The Perfect Catch
Men and women and those frustrating conversations
Christine Baumgartner, dating and relationship coach, has helped hundreds of individuals and couples successfully through their dating and relationship processes. She is an expert at listening to who you are and then using that knowledge to help you explore your dating and relationship needs.
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Do you have a man in your life who - every time you talk - responds too quickly with suggestions and solutions?

As a coach, I hear this complaint from many of my women clients. Again and again (pretty much without fail), it all comes down to how differently men and women view communication.

Over time, my clients and I have found an image that they can use to bring about positive changes. The metaphor involves (believe it or not!) building a sandwich.

But I'm getting ahead of myself. First a little background on what's behind this communication problem.

From the woman's point of view.

She wants the man to listen to what she's saying until she's done talking and then if she wants to hear his opinion she'll ask. Here's what is considered "very normal woman" behavior:

  • A woman talks to another person to feel connected to them.
  • A woman feels cared about when she knows someone is listening.
  • She knows someone is listening when they don't interrupt and when they validate that she knows what she's talking about.

Women automatically know how to do this with other women, because it's what they want, too.

From the man's point of view.

When men talk it's usually to do one of the following:

  • Share information - the news, accomplishments, scores, etc.
  • They have a problem they've tried to solve on their own and now they need a solution. When they ask someone for a solution they expect an answer right away.

Other men automatically know how to do this because it's what they want as well.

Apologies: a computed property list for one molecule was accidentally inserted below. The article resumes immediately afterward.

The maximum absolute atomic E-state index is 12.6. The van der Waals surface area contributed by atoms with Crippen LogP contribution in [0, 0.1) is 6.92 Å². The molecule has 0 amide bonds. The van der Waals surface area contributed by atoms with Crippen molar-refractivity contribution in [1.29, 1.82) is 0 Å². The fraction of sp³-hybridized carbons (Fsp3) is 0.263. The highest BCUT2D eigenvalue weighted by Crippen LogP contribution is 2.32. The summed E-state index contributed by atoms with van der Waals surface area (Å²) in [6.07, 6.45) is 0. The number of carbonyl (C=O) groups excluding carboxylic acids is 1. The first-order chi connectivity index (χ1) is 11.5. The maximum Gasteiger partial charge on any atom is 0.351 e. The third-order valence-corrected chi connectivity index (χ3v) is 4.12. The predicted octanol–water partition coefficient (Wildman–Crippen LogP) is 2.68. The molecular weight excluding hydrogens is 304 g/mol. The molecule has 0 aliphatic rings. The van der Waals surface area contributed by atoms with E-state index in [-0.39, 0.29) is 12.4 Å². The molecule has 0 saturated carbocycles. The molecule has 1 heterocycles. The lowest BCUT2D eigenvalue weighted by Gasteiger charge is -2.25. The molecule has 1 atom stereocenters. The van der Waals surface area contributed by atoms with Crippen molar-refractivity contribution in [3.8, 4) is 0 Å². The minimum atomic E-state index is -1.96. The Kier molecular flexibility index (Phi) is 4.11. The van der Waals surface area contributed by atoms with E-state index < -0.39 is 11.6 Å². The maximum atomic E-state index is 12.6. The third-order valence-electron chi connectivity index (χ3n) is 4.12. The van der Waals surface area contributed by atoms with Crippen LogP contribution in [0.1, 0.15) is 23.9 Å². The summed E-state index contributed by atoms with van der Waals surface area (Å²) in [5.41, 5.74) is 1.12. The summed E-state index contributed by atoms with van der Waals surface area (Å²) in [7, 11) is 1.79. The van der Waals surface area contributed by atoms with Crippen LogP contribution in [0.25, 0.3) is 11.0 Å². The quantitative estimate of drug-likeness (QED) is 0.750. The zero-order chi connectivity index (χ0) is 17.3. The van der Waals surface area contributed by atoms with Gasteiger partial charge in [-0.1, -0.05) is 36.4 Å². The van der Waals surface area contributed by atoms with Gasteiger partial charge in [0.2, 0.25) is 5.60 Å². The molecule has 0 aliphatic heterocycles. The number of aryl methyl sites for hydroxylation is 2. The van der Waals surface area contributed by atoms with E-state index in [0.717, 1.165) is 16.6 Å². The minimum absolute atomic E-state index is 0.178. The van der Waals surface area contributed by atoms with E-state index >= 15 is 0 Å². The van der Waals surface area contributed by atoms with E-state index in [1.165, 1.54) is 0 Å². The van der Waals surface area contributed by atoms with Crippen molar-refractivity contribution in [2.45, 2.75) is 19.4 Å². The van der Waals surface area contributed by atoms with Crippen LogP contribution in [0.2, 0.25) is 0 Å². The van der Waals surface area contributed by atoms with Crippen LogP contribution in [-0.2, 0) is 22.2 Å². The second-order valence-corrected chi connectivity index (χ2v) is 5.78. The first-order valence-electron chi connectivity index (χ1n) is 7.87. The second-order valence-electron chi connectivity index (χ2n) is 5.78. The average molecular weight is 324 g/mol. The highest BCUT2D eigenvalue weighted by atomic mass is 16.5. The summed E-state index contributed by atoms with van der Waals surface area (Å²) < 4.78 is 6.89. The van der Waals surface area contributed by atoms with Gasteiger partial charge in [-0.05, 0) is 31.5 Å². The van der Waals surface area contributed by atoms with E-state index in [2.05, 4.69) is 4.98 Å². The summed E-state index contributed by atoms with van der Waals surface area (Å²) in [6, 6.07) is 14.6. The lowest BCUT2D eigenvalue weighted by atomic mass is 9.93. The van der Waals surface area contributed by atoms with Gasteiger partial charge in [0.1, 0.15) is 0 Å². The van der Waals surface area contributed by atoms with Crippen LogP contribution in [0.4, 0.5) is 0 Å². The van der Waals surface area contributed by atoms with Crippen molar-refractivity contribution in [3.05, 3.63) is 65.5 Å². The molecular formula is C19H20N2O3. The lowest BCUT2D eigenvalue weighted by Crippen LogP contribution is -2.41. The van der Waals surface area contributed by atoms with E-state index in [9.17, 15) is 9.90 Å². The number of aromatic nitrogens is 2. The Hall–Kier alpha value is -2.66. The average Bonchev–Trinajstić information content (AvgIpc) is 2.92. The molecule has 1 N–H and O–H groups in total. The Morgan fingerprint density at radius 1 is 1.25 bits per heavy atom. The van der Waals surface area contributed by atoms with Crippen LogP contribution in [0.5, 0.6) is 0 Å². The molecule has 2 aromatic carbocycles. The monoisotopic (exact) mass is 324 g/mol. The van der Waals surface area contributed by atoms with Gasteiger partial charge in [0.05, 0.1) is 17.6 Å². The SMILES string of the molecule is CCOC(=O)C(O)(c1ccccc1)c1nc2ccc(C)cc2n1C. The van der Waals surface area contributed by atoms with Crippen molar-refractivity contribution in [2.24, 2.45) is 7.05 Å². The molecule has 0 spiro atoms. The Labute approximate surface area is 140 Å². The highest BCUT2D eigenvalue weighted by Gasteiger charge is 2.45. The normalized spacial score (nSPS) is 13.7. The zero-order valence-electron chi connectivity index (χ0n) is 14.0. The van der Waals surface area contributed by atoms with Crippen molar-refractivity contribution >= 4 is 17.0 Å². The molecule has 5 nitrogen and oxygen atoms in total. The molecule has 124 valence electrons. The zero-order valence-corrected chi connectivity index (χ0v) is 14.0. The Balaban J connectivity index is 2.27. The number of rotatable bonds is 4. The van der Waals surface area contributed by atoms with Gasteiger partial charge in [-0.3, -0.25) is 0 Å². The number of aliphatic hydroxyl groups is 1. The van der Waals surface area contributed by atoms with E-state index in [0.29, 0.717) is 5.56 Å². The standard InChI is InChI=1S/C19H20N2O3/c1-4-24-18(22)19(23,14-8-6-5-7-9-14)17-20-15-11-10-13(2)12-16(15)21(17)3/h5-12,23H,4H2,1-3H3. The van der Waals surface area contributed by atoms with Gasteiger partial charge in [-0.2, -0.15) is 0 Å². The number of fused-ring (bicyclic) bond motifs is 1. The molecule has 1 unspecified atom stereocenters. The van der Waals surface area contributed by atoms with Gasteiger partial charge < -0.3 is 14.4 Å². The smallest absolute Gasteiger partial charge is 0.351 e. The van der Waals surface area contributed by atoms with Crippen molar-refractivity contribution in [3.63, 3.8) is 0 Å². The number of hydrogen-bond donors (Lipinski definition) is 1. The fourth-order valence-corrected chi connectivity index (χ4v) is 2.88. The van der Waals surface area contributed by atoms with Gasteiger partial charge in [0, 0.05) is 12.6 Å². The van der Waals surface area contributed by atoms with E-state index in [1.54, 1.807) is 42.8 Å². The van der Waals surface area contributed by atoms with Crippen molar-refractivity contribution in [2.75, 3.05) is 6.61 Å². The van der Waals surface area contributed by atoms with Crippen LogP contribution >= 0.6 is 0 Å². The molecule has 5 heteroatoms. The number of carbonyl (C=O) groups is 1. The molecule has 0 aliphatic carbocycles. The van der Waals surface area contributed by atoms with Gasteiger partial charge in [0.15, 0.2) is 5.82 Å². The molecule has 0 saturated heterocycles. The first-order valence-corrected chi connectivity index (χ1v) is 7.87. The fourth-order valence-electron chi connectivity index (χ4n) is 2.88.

A few thoughts for the woman in the conversation.

It's frustrating when a man tells you how to do something differently. You may feel like he's saying you don't know how to do it yourself (and I'm sure you're very capable of doing it yourself). And when this happens, you end up feeling disrespected and uncared for by him.

Something to think about - what if the intention behind his "solution" was to show you how much he cares about you? How would that make you feel? Differently? Possibly not as frustrated with him?

Here's the scoop. When you tell him about something that sounds like you have a problem, he says to himself, "I hear her problem and I'm going to come up with a great solution so she'll know how much I care about her. The solution will make her happy and she'll think I'm wonderful for helping."  

Then, when everything backfires (and you get mad) he doesn't understand why. And he gets frustrated, too. 

So, this is what I tell my clients:  The next time you want to "just tell him something" (and don't want or need his input), create a conversation "sandwich."

First slice of bread.

  • Tell him that you appreciate his solutions.
  • Tell him about solutions that have been helpful in the past... I can imagine there have been a few. (By the way, it's good to come up with these ahead of time so you don't have to think of them on the fly.)

The sandwich insides.

  • Tell him, "I want to tell you about _________ (name the topic) and it would make me so happy if you would sit and listen while I tell you. I don't need a solution. I just want to tell you about it."
  • This is going to be a foreign concept for him (remember, when he talks he expects to be offered a solution) so be patient if he forgets you've asked him to just listen.
  • It's also helpful if you say how long this might take, such as "I just want to tell you about it, and I think it'll take about 15 minutes." This further helps him (especially because it's a new concept).
  • If he starts to interrupt then patiently say, "Thanks for offering me a solution. It would make me feel cared about if you would listen until I'm done." See? New behavior for each of you.
  • Important note: Use this technique initially for things that don't have to do with him or the relationship (those topics require additional preparation).

Second piece of bread.

  • When you're done tell him, "Thank you so much for listening. It made me so happy." This will encourage him to be open to doing this again in the future.

Optional: A bonus after you're done talking:  

  • If you want to hear a solution at this point, tell him, "I'd really like to hear what you think."
  • After he tells you his solution, respond with, "Thank you, that was really helpful."

As you work with this technique, I think you'll start to see changes. Your conversations will begin to improve. Let me know how this unfolds in your relationship! If, along along the way, you find you need assistance with your sandwich building, don't hesitate to contact me!

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